Think of a mythical island, or a sacred land that is an ever-elusive dream… this is Buyan. In traditional Russian folklore, children are told of its mystical nature by the introduction “In the sea, on the ocean, in the island of Buyan”. In Singapore, those who have a passion for exotic culinary adventures and unfulfilled longings to experience the luxury of a bygone era of Czars and Czarinas, may find in Buyan Russian Haute Cuisine & Caviar Bar, heaven at last.
Now finally manifested in a physical setting, the famous Russian island finds its home on the sunny shores of Singapore. Inspired by the legendary concept of the Russian buyan, “also known as the vivifying emphalos of the world, the epicentre of all forces of life”, this namesake restaurant shares the same philosophy in the richness of its menu offerings, the decadence of its interior atmosphere and the detailed authenticity of its food philosophy. Buyan champions a lifestyle: its guests will come seeking more than just sustenance but also refinement, knowledge and the pursuit of passion.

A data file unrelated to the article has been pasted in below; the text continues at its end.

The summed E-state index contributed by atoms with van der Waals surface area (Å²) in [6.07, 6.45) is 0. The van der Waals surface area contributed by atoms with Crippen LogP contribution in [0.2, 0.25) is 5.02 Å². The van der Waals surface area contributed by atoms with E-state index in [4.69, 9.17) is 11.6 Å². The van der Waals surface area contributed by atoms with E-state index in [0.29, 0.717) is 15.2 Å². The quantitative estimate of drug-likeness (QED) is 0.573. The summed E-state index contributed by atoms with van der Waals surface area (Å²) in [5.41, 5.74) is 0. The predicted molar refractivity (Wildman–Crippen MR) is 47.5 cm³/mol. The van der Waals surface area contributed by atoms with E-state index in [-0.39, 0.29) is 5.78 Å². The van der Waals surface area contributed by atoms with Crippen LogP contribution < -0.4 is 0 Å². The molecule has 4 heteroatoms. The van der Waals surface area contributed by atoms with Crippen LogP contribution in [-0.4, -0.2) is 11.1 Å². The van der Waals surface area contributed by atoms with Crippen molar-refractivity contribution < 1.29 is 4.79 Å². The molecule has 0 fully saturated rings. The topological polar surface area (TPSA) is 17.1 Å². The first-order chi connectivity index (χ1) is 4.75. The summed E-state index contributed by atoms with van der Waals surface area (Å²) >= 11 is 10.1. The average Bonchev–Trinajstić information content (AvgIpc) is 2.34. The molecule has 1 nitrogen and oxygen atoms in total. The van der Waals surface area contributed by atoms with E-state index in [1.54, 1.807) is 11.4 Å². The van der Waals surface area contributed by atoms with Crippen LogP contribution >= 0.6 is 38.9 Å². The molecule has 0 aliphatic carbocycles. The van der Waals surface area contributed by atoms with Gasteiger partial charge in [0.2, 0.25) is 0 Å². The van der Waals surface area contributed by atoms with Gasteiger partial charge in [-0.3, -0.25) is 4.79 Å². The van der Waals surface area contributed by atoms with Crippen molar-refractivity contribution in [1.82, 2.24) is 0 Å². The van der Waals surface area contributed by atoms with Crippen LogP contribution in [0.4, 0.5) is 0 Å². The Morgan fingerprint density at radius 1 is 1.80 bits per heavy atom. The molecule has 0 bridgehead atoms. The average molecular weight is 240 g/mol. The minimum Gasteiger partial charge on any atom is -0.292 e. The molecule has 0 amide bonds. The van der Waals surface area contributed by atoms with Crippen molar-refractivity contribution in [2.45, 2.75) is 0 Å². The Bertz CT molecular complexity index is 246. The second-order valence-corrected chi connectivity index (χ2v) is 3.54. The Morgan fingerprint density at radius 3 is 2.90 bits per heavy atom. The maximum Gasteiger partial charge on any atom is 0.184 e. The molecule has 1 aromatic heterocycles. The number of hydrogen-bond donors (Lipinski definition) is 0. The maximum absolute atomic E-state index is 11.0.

Situated in the premier Duxton district and occupying two original shophouses over three floors, the Buyan experience is to be had in a setting reminiscent of a period Russian banquet hall. The restaurant is divided into three areas of distinction: the downstairs area showcases the gem of a Vodka & Caviar Bar, serving over 50 styles of premium vodkas (most of the labels are not available elsewhere in Singapore); a private dining room with a 7.5 metre Chef’s Table is overlooked by the main kitchen where the culinary magic takes place; whilst the second floor houses two decadent dining areas and a terrace in a courtyard setting with it’s own bar no less, all of which can be closed to accommodate more intimate gatherings.
In addition to fine foods in a luxurious setting, Buyan Russian Haute Cuisine & Caviar Bar also holds the cache of being an establishment with a conscience. From the use of farmed meats to humane methods of extracting caviar, gourmet dining here is done with a difference.